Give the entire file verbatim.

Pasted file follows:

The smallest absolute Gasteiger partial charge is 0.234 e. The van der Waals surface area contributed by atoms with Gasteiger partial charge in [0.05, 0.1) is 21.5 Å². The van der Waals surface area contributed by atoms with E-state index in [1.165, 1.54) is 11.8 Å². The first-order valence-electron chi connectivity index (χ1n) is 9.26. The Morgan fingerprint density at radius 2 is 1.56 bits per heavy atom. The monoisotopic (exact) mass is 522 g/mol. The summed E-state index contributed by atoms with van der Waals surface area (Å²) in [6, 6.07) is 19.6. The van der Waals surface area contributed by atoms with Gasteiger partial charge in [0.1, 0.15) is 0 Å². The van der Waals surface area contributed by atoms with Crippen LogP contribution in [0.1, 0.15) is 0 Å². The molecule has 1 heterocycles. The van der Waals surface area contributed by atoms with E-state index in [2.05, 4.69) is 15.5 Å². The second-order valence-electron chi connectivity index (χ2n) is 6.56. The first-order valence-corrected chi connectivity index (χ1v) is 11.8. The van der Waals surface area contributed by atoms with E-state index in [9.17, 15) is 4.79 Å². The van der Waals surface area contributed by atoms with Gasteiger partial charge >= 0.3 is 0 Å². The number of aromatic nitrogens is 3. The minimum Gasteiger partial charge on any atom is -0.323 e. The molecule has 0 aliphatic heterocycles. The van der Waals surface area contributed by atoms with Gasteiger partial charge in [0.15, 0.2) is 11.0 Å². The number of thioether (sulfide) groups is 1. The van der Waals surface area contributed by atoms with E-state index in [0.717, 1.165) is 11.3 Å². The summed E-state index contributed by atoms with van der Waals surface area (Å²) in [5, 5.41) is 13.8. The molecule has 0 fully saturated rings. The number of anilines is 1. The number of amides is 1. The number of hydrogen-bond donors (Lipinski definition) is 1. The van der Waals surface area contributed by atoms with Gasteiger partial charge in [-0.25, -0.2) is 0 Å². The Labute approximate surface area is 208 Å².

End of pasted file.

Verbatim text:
The smallest absolute Gasteiger partial charge is 0.234 e. The van der Waals surface area contributed by atoms with Gasteiger partial charge in [0.05, 0.1) is 21.5 Å². The van der Waals surface area contributed by atoms with E-state index in [1.165, 1.54) is 11.8 Å². The first-order valence-electron chi connectivity index (χ1n) is 9.26. The Morgan fingerprint density at radius 2 is 1.56 bits per heavy atom. The monoisotopic (exact) mass is 522 g/mol. The summed E-state index contributed by atoms with van der Waals surface area (Å²) in [6, 6.07) is 19.6. The van der Waals surface area contributed by atoms with Gasteiger partial charge in [0.1, 0.15) is 0 Å². The van der Waals surface area contributed by atoms with Crippen LogP contribution in [0.1, 0.15) is 0 Å². The molecule has 1 heterocycles. The van der Waals surface area contributed by atoms with E-state index in [2.05, 4.69) is 15.5 Å². The second-order valence-electron chi connectivity index (χ2n) is 6.56. The first-order valence-corrected chi connectivity index (χ1v) is 11.8. The van der Waals surface area contributed by atoms with E-state index in [9.17, 15) is 4.79 Å². The van der Waals surface area contributed by atoms with Gasteiger partial charge >= 0.3 is 0 Å². The number of aromatic nitrogens is 3. The minimum Gasteiger partial charge on any atom is -0.323 e. The molecule has 0 aliphatic heterocycles. The van der Waals surface area contributed by atoms with Gasteiger partial charge in [0.15, 0.2) is 11.0 Å². The number of thioether (sulfide) groups is 1. The van der Waals surface area contributed by atoms with E-state index in [0.717, 1.165) is 11.3 Å². The summed E-state index contributed by atoms with van der Waals surface area (Å²) in [5, 5.41) is 13.8. The molecule has 0 fully saturated rings. The number of anilines is 1. The number of amides is 1. The number of hydrogen-bond donors (Lipinski definition) is 1. The van der Waals surface area contributed by atoms with Gasteiger partial charge in [-0.25, -0.2) is 0 Å². The Labute approximate surface area is 208 Å².